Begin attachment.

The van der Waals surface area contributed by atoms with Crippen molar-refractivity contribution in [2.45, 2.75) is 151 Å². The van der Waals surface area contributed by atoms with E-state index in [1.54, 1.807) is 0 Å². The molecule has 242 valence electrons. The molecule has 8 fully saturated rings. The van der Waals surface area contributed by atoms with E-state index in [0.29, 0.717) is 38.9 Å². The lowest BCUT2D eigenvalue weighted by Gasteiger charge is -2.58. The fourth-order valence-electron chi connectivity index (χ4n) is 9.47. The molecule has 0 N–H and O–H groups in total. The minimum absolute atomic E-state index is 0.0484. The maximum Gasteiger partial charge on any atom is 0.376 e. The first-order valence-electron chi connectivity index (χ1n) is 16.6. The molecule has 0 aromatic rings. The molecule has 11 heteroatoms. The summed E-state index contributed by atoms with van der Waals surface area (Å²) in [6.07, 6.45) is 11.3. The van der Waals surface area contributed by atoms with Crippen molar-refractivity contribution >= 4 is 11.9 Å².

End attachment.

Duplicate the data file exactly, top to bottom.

The van der Waals surface area contributed by atoms with Crippen molar-refractivity contribution in [2.45, 2.75) is 151 Å². The van der Waals surface area contributed by atoms with E-state index in [1.54, 1.807) is 0 Å². The molecule has 242 valence electrons. The molecule has 8 fully saturated rings. The van der Waals surface area contributed by atoms with E-state index in [0.29, 0.717) is 38.9 Å². The lowest BCUT2D eigenvalue weighted by Gasteiger charge is -2.58. The fourth-order valence-electron chi connectivity index (χ4n) is 9.47. The molecule has 0 N–H and O–H groups in total. The minimum absolute atomic E-state index is 0.0484. The maximum Gasteiger partial charge on any atom is 0.376 e. The first-order valence-electron chi connectivity index (χ1n) is 16.6. The molecule has 0 aromatic rings. The molecule has 11 heteroatoms. The summed E-state index contributed by atoms with van der Waals surface area (Å²) in [6.07, 6.45) is 11.3. The van der Waals surface area contributed by atoms with Crippen molar-refractivity contribution >= 4 is 11.9 Å².